Archive for the ‘Womb Tide’ Category

So, the website information about the 10 km walkathon was incorrect and in fact the registration deadline has been extended to the 13th October!! This means that if you wanted to join us before, but weren’t sure if you could, you now have until the 13th to decide!!

And if it is the R60 registration fee that is holding you back, one lovely walker has offered to pay for someone to walk with us.  So there’s no excuse!

Remember: the bigger the team, the more both causes score!

If you are still keen to join, see the registration details below – but remember to CONTACT US if you plan to join us so we can make sure we have a T-shirt made for you:

* CREATE A PROFILE: Firstly, you have to register a new profile online (or on the forms if you would prefer) in order to enter, so don’t be confused by the Login page!

* PROOF OF PAYMENT: Walker’s entries will be acknowledged only when payment is reflected on the account. Verify your payment after 48 hours to confirm that your entry has been processed by visiting or calling 011 844 0419
Fax: Make a direct deposit/EFT into the account and fax your entry form along with your proof of payment to 086 654 1187
• Account number: 1522 173 536; Branch name: Epsom Downs; Branch number: 152205

* TEAM NAME: NB – please use the reference ICH – J/Your team name and surname to make sure you are added to TEAM WOMB TIDE

We are putting two really good ideas together to make one excellent idea!

On Sunday the 31st October, Avon and Justine together with iThemba will be hosting a 10 km walkathon in support of Breast Cancer, and we’re going to register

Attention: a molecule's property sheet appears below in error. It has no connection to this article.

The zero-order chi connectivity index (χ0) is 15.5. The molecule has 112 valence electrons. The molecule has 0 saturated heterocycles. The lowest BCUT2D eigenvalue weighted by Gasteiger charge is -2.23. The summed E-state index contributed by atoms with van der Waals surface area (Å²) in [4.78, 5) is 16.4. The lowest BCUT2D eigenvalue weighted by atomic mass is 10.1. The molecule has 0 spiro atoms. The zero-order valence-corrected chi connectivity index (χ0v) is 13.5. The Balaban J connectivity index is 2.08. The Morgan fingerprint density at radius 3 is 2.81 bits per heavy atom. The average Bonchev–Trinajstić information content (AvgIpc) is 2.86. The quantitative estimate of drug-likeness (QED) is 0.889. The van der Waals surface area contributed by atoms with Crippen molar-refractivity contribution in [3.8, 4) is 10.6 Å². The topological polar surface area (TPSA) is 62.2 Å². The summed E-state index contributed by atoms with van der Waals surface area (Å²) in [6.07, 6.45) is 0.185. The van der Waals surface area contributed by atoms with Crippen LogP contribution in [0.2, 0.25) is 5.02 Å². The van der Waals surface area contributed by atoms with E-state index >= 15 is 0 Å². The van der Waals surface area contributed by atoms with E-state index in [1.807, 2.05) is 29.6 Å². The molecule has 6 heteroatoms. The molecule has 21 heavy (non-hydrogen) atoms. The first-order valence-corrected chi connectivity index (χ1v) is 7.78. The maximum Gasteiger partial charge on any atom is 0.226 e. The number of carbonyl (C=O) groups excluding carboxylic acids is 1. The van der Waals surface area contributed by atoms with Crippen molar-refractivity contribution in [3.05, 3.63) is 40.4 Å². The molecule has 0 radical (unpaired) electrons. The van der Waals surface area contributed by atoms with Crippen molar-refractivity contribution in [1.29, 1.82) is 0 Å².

Team Womb Tide!!

This means we’ll be walking in support of two good causes: the first, of course, being Breast Cancer, and the second being our performance of Womb Tide at the Baxter in November.  Cool, huh?!  We already have a team of 10 people (minimum requirement) and so now are throwing it open to any of our supporters or potential supporters to join the Team.  If you are one of these people, just contact us or call 021 – 448 2838 and we will give you the details of how to register.  And if you have friends who would like to come along, tell them! There is no limit to the size that the Womb Tide Team can be, but we need to get all our entries in by 29th September, so we need to move fast!

The cost for the walk is R60 – and that includes the Womb Tide Team T-shirts that we will be printing for you.

So, want to put your best foot forward??

We can take care of the admin side of things for you – or you can register online. Just let us know which you’d prefer to do.

Remember: the bigger the team, the more both causes score!